.

Bono Will Ask Lawmakers to Spare Aid Programs

U2 singer meeting with Congress, Obama officials to make case

November 12, 2012 8:35 AM ET
bono
Bono attends (RED) And Beats By Dr. Dre Kick Off (RED) RUSH TO ZERO Campaign at Beats By Dr. Dre Store in New York.
Gary Gershoff/Getty Images for (RED)

Bono will urge U.S. lawmakers not to cut U.S. foreign assistance programs when the U2 singer and anti-poverty activist visits Washington this week, Reuters reports. Bono will make his case to members of Congress and the Obama administration, who must reach a budget deal to avoid $600 million worth of spending cuts and tax increases, known as the "fiscal cliff," that would take effect early next year.

Bono will make an appeal to spare development assistance, according to a spokeswoman for his ONE Campaign, arguing that U.S. programs that fund treatment for HIV/AIDS patients, nutrition programs for malnourished children and emergency food aid help to save tens of millions of lives in impoverished nations while representing just one percent of the U.S. budget.

The singer will also talk today with students at Georgetown University about the power of social movements, and meet with World Bank President Jim Yong Kim Wednesday for a webcast discussion about the challenges of eradicating poverty.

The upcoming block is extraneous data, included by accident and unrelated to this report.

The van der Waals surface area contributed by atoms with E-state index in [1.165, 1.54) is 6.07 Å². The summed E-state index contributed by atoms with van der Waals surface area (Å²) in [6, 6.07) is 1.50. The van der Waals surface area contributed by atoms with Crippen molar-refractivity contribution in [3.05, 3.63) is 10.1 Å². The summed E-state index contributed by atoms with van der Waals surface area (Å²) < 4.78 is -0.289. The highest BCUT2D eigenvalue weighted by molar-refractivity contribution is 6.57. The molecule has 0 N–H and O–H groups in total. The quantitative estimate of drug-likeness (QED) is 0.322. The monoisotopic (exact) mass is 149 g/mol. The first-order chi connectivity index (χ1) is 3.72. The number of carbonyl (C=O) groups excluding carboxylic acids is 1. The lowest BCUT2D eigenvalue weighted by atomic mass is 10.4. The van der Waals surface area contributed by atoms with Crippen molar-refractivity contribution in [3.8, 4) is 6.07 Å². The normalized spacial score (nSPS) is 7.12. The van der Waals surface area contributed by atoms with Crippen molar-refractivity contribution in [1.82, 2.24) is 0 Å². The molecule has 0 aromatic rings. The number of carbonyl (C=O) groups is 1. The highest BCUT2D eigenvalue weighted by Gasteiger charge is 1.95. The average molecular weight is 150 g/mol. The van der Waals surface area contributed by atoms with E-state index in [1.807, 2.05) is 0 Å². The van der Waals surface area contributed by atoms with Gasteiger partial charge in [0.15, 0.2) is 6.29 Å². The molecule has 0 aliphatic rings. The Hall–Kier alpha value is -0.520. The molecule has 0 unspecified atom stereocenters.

To read the new issue of Rolling Stone online, plus the entire RS archive: Click Here

prev
Music Main Next

blog comments powered by Disqus
Daily Newsletter

Get the latest RS news in your inbox.

Sign up to receive the Rolling Stone newsletter and special offers from RS and its
marketing partners.

X

We may use your e-mail address to send you the newsletter and offers that may interest you, on behalf of Rolling Stone and its partners. For more information please read our Privacy Policy.

Song Stories

“Bizness”

Tune-Yards | 2011

The opening track to Merrill Garbus’ second album under the Tune-Yards banner (she also plays in the trio Sister Suvi), “Bizness” is a song about relationships that is as colorful as the face paint favored by Garbus both live and in her videos. Disjointed funk bass, skittering African beats, diced-and-sliced horns and Garbus’ dynamic voice, which ranges from playful coos to throat-shredding howls, make “Bizness” reminiscent of another creative medium. “I'd like for them not to be songs as much as quilts or collages or something,” Garbus said.

More Song Stories entries »
 
www.expandtheroom.com